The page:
Brecon Mountain Railway

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Brecon Mountain Railway
Rheilffordd Mynydd Brycheiniog
Brecon Mountain Railway train.jpg
1908-built German 0-6-2WTT Graf Schwerin-Löwitz and American-style carriages.
Locale Merthyr Tydfil, Wales
Terminus Pant
Commercial operations
Name Brecon Mountain Railway
Built by Brecon and Merthyr Tydfil Junction Railway
Original gauge 4 ft 8 12 in (1,435 mm) standard gauge
Preserved operations
Owned by Brecon Mountain Railway Ltd
Operated by Brecon Mountain Railway Ltd
Stations 4
Length 5 miles (8.0 km) [1]
Preserved gauge 1 ft 11 34 in (603 mm)
Commercial history
Opened 1980
Website
http://www.bmr.wales/
The American feel of the line is apparent from this photo of 1930 US-built Baldwin pacific No. 2 on 11 April 2004.
Brecon & Merthyr Tydfil Junction Railway
Brecon (Watton)
Brecon Free Street
Groesffordd Halt
Talyllyn Tunnel
674 yd
616 m
Merthyr High Street
Talyllyn Junction
Maerdy Junction
Brandy Junction
Ynysfach Junction
Talybont-on-Usk
Ynysfach Ironworks
Rhydycar Junction
Pentir Rhiw
Cyfarthfa Junction
Cwm Colliery
Llwyngelyn Junction
Heolgerrig Halt
Cyfarthfa Steelworks
Cefn Viaduct
Cefn Coed
667 yd
610 m
Pontsarn Halt
Torpantau
Pontsarn Viaduct
Dolygaer
Morlais Junction
Pontsticill
Dowlais Central
Morlais Tunnel
1040 yd
951 m
Pontsticill Junction
Pantysgallog Halt
(High Level)
Pant Junction
Pant
Brecon & Merthyr Rly
Brecon Mountain Rly
Dowlais Top
(LNWR)
 
Dowlais Top Junction
Pantywaun Halt
Fochriw Junction
Fochriw Colliery
Fochriw
Ogilvie Village Halt
Ogilvie Colliery
Darran and Deri
Rhymney & Pontlottyn
Groes-Faen Colliery
Abertysswg
New Tredegar & Tirphil
Cwmtysswg Colliery
Bargoed North Junction
Cwmsyfiog & Brithdir
Bargoed
Bargoed South Junction
Aberbargoed Junction
Aber Bargoed
Pengam
Fleur de Lis platform
Maesycwmmer Junction
to Pontypool
 
Maesycwmmer
Gwernydomen Halt
Barry Railway
to Barry Junction
Fountain Bridge Halt
Bedwas
Waterloo Halt
Trethomas
White Hart Halt
Machen
Machen Quarry
Church Road
Rhiwderin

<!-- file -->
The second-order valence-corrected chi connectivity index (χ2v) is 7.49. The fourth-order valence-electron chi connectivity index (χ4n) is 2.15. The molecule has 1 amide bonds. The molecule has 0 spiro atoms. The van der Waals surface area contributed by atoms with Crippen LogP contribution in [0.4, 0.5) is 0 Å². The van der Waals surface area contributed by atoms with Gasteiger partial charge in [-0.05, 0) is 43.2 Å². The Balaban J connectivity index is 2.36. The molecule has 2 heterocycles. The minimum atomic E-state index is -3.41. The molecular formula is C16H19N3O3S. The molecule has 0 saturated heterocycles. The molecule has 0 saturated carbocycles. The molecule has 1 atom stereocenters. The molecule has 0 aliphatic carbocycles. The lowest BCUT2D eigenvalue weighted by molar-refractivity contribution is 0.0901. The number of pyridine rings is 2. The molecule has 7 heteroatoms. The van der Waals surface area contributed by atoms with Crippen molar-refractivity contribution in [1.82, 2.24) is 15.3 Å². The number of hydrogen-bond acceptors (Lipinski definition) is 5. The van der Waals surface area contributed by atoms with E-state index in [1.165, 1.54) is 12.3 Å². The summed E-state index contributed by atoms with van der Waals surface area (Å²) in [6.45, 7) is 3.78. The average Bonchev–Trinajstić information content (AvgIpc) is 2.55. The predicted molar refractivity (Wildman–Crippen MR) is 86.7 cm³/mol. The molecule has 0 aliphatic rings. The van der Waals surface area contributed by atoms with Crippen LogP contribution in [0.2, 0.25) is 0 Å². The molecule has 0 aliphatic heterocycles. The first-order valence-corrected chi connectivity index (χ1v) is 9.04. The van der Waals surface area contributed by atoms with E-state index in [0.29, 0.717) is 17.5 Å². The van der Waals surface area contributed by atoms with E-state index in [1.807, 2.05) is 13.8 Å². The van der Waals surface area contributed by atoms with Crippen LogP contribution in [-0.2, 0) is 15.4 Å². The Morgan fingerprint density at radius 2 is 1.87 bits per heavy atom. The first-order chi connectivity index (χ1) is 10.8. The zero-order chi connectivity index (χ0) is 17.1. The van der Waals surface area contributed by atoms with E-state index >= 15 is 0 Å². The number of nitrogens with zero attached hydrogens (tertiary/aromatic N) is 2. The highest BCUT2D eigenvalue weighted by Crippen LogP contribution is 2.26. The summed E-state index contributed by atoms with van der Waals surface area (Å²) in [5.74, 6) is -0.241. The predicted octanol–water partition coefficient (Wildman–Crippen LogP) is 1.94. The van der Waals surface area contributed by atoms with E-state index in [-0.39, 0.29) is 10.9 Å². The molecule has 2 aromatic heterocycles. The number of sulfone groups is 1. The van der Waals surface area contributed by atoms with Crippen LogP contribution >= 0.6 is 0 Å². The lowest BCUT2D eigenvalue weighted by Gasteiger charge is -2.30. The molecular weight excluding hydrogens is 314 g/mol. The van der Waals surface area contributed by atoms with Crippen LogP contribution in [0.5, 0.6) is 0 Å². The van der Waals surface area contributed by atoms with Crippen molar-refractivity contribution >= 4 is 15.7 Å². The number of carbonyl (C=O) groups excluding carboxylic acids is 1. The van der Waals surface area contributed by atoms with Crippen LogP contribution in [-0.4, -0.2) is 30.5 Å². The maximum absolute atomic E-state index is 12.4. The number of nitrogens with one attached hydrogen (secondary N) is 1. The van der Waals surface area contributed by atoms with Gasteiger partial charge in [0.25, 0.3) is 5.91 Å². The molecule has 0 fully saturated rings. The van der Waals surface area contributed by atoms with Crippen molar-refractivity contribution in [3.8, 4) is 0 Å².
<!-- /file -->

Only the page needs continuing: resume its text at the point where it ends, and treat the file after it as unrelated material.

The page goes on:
Bassaleg
to Alexandra Docks
 

The Brecon Mountain Railway (Welsh: Rheilffordd Mynydd Brycheiniog) is a 1 ft 11 34 in (603 mm) narrow gauge tourist railway on the south side of the Brecon Beacons. It climbs northwards from Pant along the full length of the Pontsticill Reservoir (also called 'Taf Fechan' reservoir by Welsh Water) and continues past the adjoining Pentwyn reservoir to Torpantau. The railway's starting point at Pant is located two miles (3 km) north of the town centre of Merthyr Tydfil, Merthyr Tydfil County Borough, South-East Wales.

Route of the BMR[edit]

The line runs along part of the trackbed of the northern section of the former 4 ft 8 12 in (1,435 mm) standard gauge Brecon and Merthyr Railway from Pant to a new station at Torpantau, via Pontsticill and Dolygaer Loop, a total of about. 4.5 miles (7 km)

This takes the BMR just short of the southern entrance to the 667 yd (610 m) long Torpantau tunnel, the highest railway tunnel in Great Britain,[2] which carried the original line through the hills along the side of Glyn Collwn to Brecon or to Moat Lane or Hereford via junctions at Talyllyn and Three Cocks.

One of the benefits of the line, and a condition of the planning permission, is that tourists can access and experience part of the Brecon Beacons National Park without driving their cars through it.[3] Car parking for railway passengers is only available at Pant Station, outside the Brecon Beacons National Park.

The Brecon Mountain Railway is a fellow member of the Great Little Trains of Wales.

History[edit]